Variation in the pathogenic potential and molecular characteristics of bovid herpesvirus-4 isolates

Khalid Naeem, Dennis D. Caywood, Sagar M. Goyal, Ronald E. Werdin, Michael P. Murtaugh

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Seven bovid herpesvirus-4 (BHV-4) isolates recovered from various clinical conditions of cattle were studied for their pathogenic potential in pregnant rabbits. These viruses were originally recovered from respiratory and reproductive tract infections of cattle. A virus dose of 4 × 106.8TCID50 per fetus was inoculated via the intrauterine route in 10- and 17-day pregnant rabbits. Clinical, virologic, and pathologic data were collected to compare the effect of each isolate on does and fetuses/kits. Three isolates (LVR-140, QVR-3140 and 86-068) caused abortion, fetal reabsorption and/or mummification in inoculated rabbits. Virus was recovered from tissues of inoculated rabbits (especially the spleen, ovaries and uterus) by organ explanation and/or co-cultivation. Intravenous inoculation of isolate 86-068 did not produce any clinical signs in either 10- or 17-day pregnant rabbits. All seven isolates of BHV-4 showed a predilection for the reproductive tract of pregnant rabbits but varied in the severity of disease signs produced. Variation was also observed in the genome of various isolates on the basis of restriction endonuclease (RE) analysis. Relationship of RE patterns to the variation in the pathogenic potential of seven BHV-4 isolates is discussed.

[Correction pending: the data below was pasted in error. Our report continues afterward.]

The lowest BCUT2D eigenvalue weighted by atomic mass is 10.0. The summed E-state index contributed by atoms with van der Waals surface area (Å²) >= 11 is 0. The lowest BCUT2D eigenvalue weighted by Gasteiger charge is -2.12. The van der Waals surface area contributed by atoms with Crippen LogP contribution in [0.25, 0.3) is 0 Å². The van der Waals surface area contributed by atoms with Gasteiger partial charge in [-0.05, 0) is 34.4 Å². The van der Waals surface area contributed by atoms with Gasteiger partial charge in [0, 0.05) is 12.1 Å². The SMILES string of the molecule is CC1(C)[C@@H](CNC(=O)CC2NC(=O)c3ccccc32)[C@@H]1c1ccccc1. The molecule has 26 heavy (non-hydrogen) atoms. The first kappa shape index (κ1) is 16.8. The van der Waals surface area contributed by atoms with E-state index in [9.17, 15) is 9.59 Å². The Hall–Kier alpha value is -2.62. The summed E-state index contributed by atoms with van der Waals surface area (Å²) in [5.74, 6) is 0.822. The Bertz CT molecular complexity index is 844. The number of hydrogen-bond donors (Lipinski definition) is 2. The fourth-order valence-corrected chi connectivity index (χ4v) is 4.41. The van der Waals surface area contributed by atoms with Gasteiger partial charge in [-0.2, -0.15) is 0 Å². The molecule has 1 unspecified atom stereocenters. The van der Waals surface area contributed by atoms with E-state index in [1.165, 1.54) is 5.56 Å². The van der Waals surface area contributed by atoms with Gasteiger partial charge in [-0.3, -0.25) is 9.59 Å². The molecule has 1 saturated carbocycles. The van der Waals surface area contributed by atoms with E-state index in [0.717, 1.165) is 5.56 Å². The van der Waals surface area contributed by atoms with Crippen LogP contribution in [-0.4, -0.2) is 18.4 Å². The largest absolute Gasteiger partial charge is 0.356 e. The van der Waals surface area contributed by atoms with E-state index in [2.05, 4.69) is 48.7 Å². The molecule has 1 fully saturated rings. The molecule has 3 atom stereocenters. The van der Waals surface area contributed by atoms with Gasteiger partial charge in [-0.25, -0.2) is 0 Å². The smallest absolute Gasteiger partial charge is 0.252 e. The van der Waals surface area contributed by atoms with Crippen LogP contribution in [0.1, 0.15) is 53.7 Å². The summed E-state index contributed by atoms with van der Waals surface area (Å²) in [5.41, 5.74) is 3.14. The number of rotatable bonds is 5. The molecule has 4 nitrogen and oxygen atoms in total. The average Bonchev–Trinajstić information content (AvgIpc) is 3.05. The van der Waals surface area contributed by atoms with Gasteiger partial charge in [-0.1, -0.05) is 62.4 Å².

Original languageEnglish (US)
Pages (from-to)1-18
Number of pages18
JournalVeterinary Microbiology
Issue number1
StatePublished - 1991

Bibliographical note

Funding Information:
We thank Drs. J.F. Evermann (Washington State University, Pullman, WA ), F.A. Osorio (University of Nebraska, Lincoln, NE ) and G. Wellemans (Institute for Veterinary Research, Groeselenberg, Belgium) for providing some of the BHV-4 isolates used in this study. Technical assistance of Chris Thurn and Dale Carlquist is gratefully acknowledged. Published as contribution no. 17,029 of the series of the Minnesota Agricultural Experiment Station. Funding for this project was provided by Minnesota Agricultural Experiment Station and the Pakistan Agricultural Research Council, Islamabad, Pakistan. Dr. Naeem is a fellow of the Pakistan Agricultural Research Council.


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